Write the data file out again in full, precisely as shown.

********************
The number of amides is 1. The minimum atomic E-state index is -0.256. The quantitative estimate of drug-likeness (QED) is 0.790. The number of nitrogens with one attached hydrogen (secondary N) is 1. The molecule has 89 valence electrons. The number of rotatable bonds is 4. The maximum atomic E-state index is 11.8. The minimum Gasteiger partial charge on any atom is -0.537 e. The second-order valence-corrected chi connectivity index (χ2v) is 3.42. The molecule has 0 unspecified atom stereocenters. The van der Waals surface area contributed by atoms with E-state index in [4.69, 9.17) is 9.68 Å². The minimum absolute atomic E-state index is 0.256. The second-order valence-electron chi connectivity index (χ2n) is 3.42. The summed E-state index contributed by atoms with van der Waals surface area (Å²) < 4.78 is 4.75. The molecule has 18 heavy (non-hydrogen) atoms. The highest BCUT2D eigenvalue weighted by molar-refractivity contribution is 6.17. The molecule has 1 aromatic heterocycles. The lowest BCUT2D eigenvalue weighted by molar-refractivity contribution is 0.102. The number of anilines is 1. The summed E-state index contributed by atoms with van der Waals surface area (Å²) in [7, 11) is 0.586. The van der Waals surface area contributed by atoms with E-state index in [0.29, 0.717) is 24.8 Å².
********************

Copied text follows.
The number of amides is 1. The minimum atomic E-state index is -0.256. The quantitative estimate of drug-likeness (QED) is 0.790. The number of nitrogens with one attached hydrogen (secondary N) is 1. The molecule has 89 valence electrons. The number of rotatable bonds is 4. The maximum atomic E-state index is 11.8. The minimum Gasteiger partial charge on any atom is -0.537 e. The second-order valence-corrected chi connectivity index (χ2v) is 3.42. The molecule has 0 unspecified atom stereocenters. The van der Waals surface area contributed by atoms with E-state index in [4.69, 9.17) is 9.68 Å². The minimum absolute atomic E-state index is 0.256. The second-order valence-electron chi connectivity index (χ2n) is 3.42. The summed E-state index contributed by atoms with van der Waals surface area (Å²) < 4.78 is 4.75. The molecule has 18 heavy (non-hydrogen) atoms. The highest BCUT2D eigenvalue weighted by molar-refractivity contribution is 6.17. The molecule has 1 aromatic heterocycles. The lowest BCUT2D eigenvalue weighted by molar-refractivity contribution is 0.102. The number of anilines is 1. The summed E-state index contributed by atoms with van der Waals surface area (Å²) in [7, 11) is 0.586. The van der Waals surface area contributed by atoms with E-state index in [0.29, 0.717) is 24.8 Å².